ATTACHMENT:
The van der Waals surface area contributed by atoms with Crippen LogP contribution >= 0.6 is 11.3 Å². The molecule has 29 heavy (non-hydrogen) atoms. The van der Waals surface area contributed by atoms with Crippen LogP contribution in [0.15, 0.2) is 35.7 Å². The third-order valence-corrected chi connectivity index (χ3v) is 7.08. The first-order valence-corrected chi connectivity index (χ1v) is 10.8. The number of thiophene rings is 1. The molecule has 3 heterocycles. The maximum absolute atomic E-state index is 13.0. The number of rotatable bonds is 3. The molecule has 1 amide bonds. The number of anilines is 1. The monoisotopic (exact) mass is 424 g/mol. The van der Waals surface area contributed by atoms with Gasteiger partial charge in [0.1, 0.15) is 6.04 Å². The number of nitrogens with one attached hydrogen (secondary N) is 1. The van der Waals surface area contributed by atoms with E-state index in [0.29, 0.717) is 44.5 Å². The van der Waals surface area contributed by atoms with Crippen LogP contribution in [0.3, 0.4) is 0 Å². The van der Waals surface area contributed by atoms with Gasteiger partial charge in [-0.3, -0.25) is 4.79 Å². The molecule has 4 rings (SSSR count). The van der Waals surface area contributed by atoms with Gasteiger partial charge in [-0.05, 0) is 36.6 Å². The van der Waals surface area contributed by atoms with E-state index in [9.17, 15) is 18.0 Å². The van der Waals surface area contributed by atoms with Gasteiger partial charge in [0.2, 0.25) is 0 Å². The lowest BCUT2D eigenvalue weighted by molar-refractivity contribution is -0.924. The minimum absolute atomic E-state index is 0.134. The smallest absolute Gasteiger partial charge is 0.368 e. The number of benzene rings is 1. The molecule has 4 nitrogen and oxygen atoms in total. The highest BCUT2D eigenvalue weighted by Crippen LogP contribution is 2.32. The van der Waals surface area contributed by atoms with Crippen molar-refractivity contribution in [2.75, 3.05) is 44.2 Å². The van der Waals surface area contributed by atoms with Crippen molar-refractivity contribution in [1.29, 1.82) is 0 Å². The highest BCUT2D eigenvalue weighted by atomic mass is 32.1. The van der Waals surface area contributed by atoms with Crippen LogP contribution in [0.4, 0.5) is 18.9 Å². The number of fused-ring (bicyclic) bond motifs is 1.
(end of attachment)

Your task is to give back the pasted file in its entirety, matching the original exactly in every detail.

The van der Waals surface area contributed by atoms with Crippen LogP contribution >= 0.6 is 11.3 Å². The molecule has 29 heavy (non-hydrogen) atoms. The van der Waals surface area contributed by atoms with Crippen LogP contribution in [0.15, 0.2) is 35.7 Å². The third-order valence-corrected chi connectivity index (χ3v) is 7.08. The first-order valence-corrected chi connectivity index (χ1v) is 10.8. The number of thiophene rings is 1. The molecule has 3 heterocycles. The maximum absolute atomic E-state index is 13.0. The number of rotatable bonds is 3. The molecule has 1 amide bonds. The number of anilines is 1. The monoisotopic (exact) mass is 424 g/mol. The van der Waals surface area contributed by atoms with Gasteiger partial charge in [0.1, 0.15) is 6.04 Å². The number of nitrogens with one attached hydrogen (secondary N) is 1. The van der Waals surface area contributed by atoms with E-state index in [0.29, 0.717) is 44.5 Å². The van der Waals surface area contributed by atoms with Crippen LogP contribution in [0.3, 0.4) is 0 Å². The van der Waals surface area contributed by atoms with Gasteiger partial charge in [-0.3, -0.25) is 4.79 Å². The molecule has 4 rings (SSSR count). The van der Waals surface area contributed by atoms with Gasteiger partial charge in [-0.05, 0) is 36.6 Å². The van der Waals surface area contributed by atoms with E-state index in [9.17, 15) is 18.0 Å². The van der Waals surface area contributed by atoms with Gasteiger partial charge in [0.2, 0.25) is 0 Å². The lowest BCUT2D eigenvalue weighted by molar-refractivity contribution is -0.924. The minimum absolute atomic E-state index is 0.134. The smallest absolute Gasteiger partial charge is 0.368 e. The number of benzene rings is 1. The molecule has 4 nitrogen and oxygen atoms in total. The highest BCUT2D eigenvalue weighted by Crippen LogP contribution is 2.32. The van der Waals surface area contributed by atoms with Crippen molar-refractivity contribution in [2.75, 3.05) is 44.2 Å². The van der Waals surface area contributed by atoms with Crippen molar-refractivity contribution in [1.29, 1.82) is 0 Å². The highest BCUT2D eigenvalue weighted by atomic mass is 32.1. The van der Waals surface area contributed by atoms with Crippen LogP contribution in [0.4, 0.5) is 18.9 Å². The number of fused-ring (bicyclic) bond motifs is 1.